Fill your summer with books from North Texas authors

Summer is almost over. Maybe you’ve already been to the beach. You may have one more trip to go before the kids go back to school. Maybe you never had kids and we just ambush you and make you think about awkward things. In any case, you need a book. Something to pass the hours on the sand, something to keep you company inside while hiding from the sun, something to distract you from the feelings we’ve accidentally expelled. Here are a few choices to get you started. You’re welcome/sorry!

(available on Aug 13)

Marigold by Will Clarke

The problem with satire today is that it’s difficult, if not impossible, to outshine the coverage of reality. Would it surprise you if, say, Elon Musk led a sex cult? That’s not exactly the plot of Dallas’ Will Clarke’s latest novel (Lord Vishnu’s Love Handles, Madame Melançon .’s neon palm), but it’s not very far away, so the author has to make an effort to stay one step ahead of the news.

Marigold takes its title from Marigold Sunshine Whitaker, an airport massage therapist who talks to angels and swears by a self-help manual called The Elements of Abundance. (It exists: Clarke also wrote that under the name Aurora Aberdeen, and the first 50 pages contain capitalized statements such as YOUR BRAIN IS ALSO A MONEY MACHINE in 48-point font surrounded by whitespace.) Very quickly, Marigold finds herself within an ambitious athleisure brand with designs to be the next Apple or Amazon, run by a wolf in bee-striped yoga pants named Krish McKinley, sort of the Tyler Durden of billionaire narcissists.

From there, Clarke folds in pretty much everything about modern life (outside of cryptocurrency) that seems like it could be a scam or a cult or both, from TED Talks and improv comedy to corporate mindfulness and Instagram wellness influencers and more. It’s a statement of where we seem to be going that Marigold, with its fleet of Tesla Cybertrucks and coffee colony companies called JavaDaButt, could read like a straight report in a year or two. And also that the deliberately ridiculous The Elements of Abundance could probably work as a real self-help book. Clarke may have accidentally created his own cult.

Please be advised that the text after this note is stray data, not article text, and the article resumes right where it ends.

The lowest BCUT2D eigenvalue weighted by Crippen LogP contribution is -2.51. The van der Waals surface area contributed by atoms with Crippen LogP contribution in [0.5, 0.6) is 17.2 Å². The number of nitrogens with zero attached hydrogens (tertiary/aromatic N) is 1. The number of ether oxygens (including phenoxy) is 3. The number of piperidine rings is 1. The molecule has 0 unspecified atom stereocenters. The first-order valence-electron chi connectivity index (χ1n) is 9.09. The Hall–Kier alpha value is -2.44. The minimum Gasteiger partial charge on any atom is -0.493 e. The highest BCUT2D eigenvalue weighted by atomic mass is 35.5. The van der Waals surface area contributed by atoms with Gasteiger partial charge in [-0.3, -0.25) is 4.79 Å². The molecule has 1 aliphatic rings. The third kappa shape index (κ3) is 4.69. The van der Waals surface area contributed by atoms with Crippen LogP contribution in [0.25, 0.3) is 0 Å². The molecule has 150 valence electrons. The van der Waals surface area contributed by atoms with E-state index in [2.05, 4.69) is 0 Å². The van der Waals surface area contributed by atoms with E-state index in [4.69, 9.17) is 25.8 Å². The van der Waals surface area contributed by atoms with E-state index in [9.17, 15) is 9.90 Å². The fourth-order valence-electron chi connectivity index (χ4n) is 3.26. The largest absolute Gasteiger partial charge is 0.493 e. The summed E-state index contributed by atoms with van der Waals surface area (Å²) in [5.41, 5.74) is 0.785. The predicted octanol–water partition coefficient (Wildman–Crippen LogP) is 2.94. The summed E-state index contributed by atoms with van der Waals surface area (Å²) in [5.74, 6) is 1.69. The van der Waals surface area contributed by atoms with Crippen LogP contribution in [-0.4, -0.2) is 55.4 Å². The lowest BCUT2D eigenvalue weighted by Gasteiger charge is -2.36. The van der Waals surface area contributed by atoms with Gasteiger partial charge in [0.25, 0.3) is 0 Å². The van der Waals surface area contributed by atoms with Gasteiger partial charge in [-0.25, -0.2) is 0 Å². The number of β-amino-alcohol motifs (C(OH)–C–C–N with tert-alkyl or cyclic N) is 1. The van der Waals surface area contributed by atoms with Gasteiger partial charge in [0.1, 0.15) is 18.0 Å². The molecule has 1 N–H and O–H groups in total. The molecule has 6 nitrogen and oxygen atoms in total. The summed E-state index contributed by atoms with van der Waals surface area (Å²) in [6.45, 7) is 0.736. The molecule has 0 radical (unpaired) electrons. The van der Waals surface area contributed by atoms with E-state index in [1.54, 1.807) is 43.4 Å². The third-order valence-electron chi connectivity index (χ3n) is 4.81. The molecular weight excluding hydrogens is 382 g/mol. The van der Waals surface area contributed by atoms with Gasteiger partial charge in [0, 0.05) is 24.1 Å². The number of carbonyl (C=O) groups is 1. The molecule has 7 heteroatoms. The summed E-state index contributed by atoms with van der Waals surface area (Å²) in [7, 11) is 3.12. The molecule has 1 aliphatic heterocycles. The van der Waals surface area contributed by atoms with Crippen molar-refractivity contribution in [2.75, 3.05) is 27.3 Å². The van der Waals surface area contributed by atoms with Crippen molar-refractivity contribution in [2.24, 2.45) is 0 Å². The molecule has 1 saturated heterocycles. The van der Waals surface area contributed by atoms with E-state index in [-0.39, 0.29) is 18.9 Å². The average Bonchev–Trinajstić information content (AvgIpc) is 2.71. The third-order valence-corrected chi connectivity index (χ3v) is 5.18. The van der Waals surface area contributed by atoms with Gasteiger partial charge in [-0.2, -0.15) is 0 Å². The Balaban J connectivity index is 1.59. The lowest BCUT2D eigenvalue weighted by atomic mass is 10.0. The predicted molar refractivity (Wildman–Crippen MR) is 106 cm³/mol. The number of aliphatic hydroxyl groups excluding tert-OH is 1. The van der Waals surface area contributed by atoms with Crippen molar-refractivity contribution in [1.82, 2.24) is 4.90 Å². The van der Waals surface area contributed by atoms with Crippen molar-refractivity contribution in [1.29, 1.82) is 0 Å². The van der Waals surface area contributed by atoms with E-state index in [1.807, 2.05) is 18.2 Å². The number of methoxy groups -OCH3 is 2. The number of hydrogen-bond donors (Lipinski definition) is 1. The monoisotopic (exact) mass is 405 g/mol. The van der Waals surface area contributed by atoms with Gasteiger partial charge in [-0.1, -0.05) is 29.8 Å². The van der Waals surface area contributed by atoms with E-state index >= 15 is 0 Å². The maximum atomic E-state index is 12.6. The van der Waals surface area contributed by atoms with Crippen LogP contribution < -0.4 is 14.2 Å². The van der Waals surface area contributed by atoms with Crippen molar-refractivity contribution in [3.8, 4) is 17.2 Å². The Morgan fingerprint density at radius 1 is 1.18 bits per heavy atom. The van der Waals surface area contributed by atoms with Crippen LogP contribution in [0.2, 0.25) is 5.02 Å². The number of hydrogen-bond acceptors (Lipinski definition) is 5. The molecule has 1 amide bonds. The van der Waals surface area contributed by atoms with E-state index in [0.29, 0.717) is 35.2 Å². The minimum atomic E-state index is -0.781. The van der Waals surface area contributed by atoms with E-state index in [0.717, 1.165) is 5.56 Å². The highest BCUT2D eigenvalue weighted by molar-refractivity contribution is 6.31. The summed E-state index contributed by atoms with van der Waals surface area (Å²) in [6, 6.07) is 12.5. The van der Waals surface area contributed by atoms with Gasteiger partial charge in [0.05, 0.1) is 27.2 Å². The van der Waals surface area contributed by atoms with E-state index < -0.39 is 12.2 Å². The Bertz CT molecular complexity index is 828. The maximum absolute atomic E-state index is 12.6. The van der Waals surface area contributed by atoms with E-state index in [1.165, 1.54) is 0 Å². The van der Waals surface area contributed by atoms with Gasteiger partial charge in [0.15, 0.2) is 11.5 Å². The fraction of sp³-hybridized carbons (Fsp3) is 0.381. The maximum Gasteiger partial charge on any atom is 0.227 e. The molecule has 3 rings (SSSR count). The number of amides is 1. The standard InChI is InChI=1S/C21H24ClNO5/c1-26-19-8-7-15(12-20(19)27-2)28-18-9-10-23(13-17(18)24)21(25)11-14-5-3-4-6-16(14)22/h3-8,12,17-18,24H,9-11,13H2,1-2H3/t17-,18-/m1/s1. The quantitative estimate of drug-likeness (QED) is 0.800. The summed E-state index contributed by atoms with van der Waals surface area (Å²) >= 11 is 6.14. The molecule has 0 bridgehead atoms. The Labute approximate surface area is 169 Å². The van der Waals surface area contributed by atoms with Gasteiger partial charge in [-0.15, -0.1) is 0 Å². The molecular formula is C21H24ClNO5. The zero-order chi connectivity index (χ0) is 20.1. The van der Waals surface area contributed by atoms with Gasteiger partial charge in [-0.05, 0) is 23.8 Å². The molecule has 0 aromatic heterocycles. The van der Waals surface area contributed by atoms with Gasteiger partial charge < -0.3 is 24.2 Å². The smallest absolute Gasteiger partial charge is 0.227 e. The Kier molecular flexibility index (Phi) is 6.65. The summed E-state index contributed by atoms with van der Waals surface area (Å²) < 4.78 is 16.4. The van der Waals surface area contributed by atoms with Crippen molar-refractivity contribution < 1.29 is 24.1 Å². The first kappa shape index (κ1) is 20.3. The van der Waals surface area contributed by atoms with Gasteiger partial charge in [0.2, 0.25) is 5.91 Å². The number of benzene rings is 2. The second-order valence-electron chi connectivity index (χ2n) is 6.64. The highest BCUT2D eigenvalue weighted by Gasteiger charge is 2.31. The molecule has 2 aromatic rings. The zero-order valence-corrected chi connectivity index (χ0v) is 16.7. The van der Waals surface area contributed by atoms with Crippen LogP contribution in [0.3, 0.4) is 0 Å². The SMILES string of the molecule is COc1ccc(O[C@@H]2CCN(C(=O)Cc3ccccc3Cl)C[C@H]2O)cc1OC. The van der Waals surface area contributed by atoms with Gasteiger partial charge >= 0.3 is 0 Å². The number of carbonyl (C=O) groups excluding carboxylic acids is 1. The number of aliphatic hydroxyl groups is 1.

(now out)

Oleander City by Matt Bondurant (Black stone)

Matt Bondurant wrote the novel on which the film Shia LaBeouf Lawless was based. He taught UTD for a handful of years, and during his time in Dallas, before taking a job with Ole Miss about seven years ago, Bondurant would sometimes exercise his elbow with two D Magazine editors, Zac Crain and me. The fact that he named two villains in this book after his old drinking buddies has no bearing on my assessment of the work. It’s a thoroughly researched, finely-written historical fiction about the 1900 hurricane that razed Galveston and a racially charged boxing match staged amid the devastation. It’s cliché to call a book a page turner, but that’s what this is.

(now out)

The Shehnai virtuoso and other stories by Dhumketu

Deep Vellum has branched out, but its core is still publishing works in translation. Two of the most recent of the Dallas outfit show what they can do in that regard. The Shehnai Virtuoso and other stories (available now) is the first significant English-language collection of work by the late Dhumketu, who is considered one of the masters of Indian short stories in Gujarati. Jenny Bhatt selected and translated at least one story from his 24 published volumes. Edited by Ali Kinsella, Zenia Tompkins and Ross Ufberg, Love in spite of pain: Ukrainian stories (available September 13) shows the strength of the Ukrainian people through a mix of voices and approaches and a mix of published and unpublished work. The right book at the right time.

More local titles for your shelf


perish by LaToya Watkins

(Minor repairs)

Watkins’ debut novel follows four members of a Black Texan family who come together to say goodbye to their mother and grandmother, leaving them grappling with long-held secrets.

(available Aug 23)

Buy now


driving lessons by Tim Coursey

(deep parchment)

The artist and cabinetmaker’s first fictional work, a series of interconnected stories, first appeared in raw, unedited form early last year as part of his exhibition at SMU’s Pollock Gallery.

(now out)

Buy now


Half Outlaw by Alex Trembler

(Black stone)

In her first adult novel, Temblador tells the story of half-Mexican Raqi, raised by her uncle and his all-white motorcycle club, as she goes on the special mourning ride after his death.

(now out)

Buy now


You’ve been chosen: to thrive on the unexpected by Cynt Marshall


This memoir from the CEO of the Mavericks chronicles her rise from a NorCal housing project through the corporate ranks at AT&T and her battle with stage 3 colon cancer.

(available Sept 13)

Buy now


Pigs Wild by Jonathan Woods

(close to the bone)

A former Special Forces sniper must rid a cattle ranch in South Texas from its plague of wild boars. The pigs team up to stop him in this wild tale he describes as “Animal farm meets animal house.

(available Aug 26)

Pre-order now

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